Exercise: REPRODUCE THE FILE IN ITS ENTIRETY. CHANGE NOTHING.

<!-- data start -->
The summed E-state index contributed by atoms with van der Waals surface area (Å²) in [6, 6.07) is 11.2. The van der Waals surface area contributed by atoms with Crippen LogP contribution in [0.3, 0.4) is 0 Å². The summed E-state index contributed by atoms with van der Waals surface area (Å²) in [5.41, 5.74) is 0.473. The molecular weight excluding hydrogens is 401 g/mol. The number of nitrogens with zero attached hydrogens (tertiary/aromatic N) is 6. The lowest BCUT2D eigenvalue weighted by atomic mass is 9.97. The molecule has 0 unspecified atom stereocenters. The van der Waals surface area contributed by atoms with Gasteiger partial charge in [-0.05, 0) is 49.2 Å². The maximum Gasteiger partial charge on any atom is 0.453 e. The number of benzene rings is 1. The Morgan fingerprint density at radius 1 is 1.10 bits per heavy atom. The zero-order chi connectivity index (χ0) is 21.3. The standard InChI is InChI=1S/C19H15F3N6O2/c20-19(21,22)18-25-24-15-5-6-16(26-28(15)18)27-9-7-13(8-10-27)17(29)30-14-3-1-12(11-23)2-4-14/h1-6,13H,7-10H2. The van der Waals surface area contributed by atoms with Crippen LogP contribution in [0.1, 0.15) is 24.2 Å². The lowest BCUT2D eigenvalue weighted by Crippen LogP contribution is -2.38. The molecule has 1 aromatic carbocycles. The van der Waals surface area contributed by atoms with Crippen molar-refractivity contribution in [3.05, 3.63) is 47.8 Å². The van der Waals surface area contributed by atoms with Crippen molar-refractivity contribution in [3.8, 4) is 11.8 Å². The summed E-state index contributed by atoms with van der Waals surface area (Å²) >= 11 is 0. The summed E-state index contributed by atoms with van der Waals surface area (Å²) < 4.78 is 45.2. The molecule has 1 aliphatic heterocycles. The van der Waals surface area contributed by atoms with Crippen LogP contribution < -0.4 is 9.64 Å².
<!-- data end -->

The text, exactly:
The summed E-state index contributed by atoms with van der Waals surface area (Å²) in [6, 6.07) is 11.2. The van der Waals surface area contributed by atoms with Crippen LogP contribution in [0.3, 0.4) is 0 Å². The summed E-state index contributed by atoms with van der Waals surface area (Å²) in [5.41, 5.74) is 0.473. The molecular weight excluding hydrogens is 401 g/mol. The number of nitrogens with zero attached hydrogens (tertiary/aromatic N) is 6. The lowest BCUT2D eigenvalue weighted by atomic mass is 9.97. The molecule has 0 unspecified atom stereocenters. The van der Waals surface area contributed by atoms with Gasteiger partial charge in [-0.05, 0) is 49.2 Å². The maximum Gasteiger partial charge on any atom is 0.453 e. The number of benzene rings is 1. The Morgan fingerprint density at radius 1 is 1.10 bits per heavy atom. The zero-order chi connectivity index (χ0) is 21.3. The standard InChI is InChI=1S/C19H15F3N6O2/c20-19(21,22)18-25-24-15-5-6-16(26-28(15)18)27-9-7-13(8-10-27)17(29)30-14-3-1-12(11-23)2-4-14/h1-6,13H,7-10H2. The van der Waals surface area contributed by atoms with Crippen LogP contribution in [0.1, 0.15) is 24.2 Å². The lowest BCUT2D eigenvalue weighted by Crippen LogP contribution is -2.38. The molecule has 1 aromatic carbocycles. The van der Waals surface area contributed by atoms with Crippen molar-refractivity contribution in [3.05, 3.63) is 47.8 Å². The van der Waals surface area contributed by atoms with Crippen molar-refractivity contribution in [3.8, 4) is 11.8 Å². The summed E-state index contributed by atoms with van der Waals surface area (Å²) >= 11 is 0. The summed E-state index contributed by atoms with van der Waals surface area (Å²) < 4.78 is 45.2. The molecule has 1 aliphatic heterocycles. The van der Waals surface area contributed by atoms with Crippen LogP contribution < -0.4 is 9.64 Å².